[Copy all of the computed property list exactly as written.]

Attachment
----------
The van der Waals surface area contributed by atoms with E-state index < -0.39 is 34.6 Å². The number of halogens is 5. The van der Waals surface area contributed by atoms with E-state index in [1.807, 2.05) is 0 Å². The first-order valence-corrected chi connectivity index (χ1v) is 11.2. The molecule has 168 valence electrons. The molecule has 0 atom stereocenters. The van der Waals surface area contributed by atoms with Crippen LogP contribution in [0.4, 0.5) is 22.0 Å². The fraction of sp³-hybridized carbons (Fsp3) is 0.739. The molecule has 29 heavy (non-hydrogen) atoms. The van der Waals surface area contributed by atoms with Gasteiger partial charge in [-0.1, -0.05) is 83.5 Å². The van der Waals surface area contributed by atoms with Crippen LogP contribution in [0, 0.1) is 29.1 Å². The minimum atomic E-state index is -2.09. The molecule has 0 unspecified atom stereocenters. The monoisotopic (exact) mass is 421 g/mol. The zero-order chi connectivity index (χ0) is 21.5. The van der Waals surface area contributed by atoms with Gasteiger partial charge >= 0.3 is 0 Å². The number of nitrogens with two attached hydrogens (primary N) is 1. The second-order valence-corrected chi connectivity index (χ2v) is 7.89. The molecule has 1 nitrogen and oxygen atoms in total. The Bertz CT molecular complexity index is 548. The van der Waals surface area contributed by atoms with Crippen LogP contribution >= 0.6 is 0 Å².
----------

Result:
The van der Waals surface area contributed by atoms with E-state index < -0.39 is 34.6 Å². The number of halogens is 5. The van der Waals surface area contributed by atoms with E-state index in [1.807, 2.05) is 0 Å². The first-order valence-corrected chi connectivity index (χ1v) is 11.2. The molecule has 168 valence electrons. The molecule has 0 atom stereocenters. The van der Waals surface area contributed by atoms with Crippen LogP contribution in [0.4, 0.5) is 22.0 Å². The fraction of sp³-hybridized carbons (Fsp3) is 0.739. The molecule has 29 heavy (non-hydrogen) atoms. The van der Waals surface area contributed by atoms with Gasteiger partial charge in [-0.1, -0.05) is 83.5 Å². The van der Waals surface area contributed by atoms with Crippen LogP contribution in [0, 0.1) is 29.1 Å². The minimum atomic E-state index is -2.09. The molecule has 0 unspecified atom stereocenters. The monoisotopic (exact) mass is 421 g/mol. The zero-order chi connectivity index (χ0) is 21.5. The van der Waals surface area contributed by atoms with Gasteiger partial charge >= 0.3 is 0 Å². The number of nitrogens with two attached hydrogens (primary N) is 1. The second-order valence-corrected chi connectivity index (χ2v) is 7.89. The molecule has 1 nitrogen and oxygen atoms in total. The Bertz CT molecular complexity index is 548. The van der Waals surface area contributed by atoms with Crippen LogP contribution >= 0.6 is 0 Å².